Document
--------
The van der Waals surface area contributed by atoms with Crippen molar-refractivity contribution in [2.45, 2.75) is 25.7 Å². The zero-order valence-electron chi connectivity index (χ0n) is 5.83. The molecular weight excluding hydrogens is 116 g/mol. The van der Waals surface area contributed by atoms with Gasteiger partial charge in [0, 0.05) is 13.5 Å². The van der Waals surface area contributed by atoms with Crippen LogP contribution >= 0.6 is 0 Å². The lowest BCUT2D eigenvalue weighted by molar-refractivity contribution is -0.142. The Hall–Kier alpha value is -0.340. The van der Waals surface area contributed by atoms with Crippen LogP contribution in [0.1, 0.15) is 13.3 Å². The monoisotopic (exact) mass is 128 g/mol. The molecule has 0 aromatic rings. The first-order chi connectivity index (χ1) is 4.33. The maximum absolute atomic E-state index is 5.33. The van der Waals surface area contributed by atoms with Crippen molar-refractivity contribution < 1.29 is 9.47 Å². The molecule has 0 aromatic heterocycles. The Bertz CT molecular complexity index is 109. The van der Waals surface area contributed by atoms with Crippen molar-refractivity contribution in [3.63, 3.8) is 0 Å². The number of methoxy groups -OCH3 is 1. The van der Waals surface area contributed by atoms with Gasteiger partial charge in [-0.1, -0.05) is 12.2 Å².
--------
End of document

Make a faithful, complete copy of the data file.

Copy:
The van der Waals surface area contributed by atoms with Crippen molar-refractivity contribution in [2.45, 2.75) is 25.7 Å². The zero-order valence-electron chi connectivity index (χ0n) is 5.83. The molecular weight excluding hydrogens is 116 g/mol. The van der Waals surface area contributed by atoms with Gasteiger partial charge in [0, 0.05) is 13.5 Å². The van der Waals surface area contributed by atoms with Crippen LogP contribution >= 0.6 is 0 Å². The lowest BCUT2D eigenvalue weighted by molar-refractivity contribution is -0.142. The Hall–Kier alpha value is -0.340. The van der Waals surface area contributed by atoms with Crippen LogP contribution in [0.1, 0.15) is 13.3 Å². The monoisotopic (exact) mass is 128 g/mol. The molecule has 0 aromatic rings. The first-order chi connectivity index (χ1) is 4.33. The maximum absolute atomic E-state index is 5.33. The van der Waals surface area contributed by atoms with Crippen molar-refractivity contribution < 1.29 is 9.47 Å². The molecule has 0 aromatic heterocycles. The Bertz CT molecular complexity index is 109. The van der Waals surface area contributed by atoms with Crippen molar-refractivity contribution in [3.63, 3.8) is 0 Å². The number of methoxy groups -OCH3 is 1. The van der Waals surface area contributed by atoms with Gasteiger partial charge in [-0.1, -0.05) is 12.2 Å².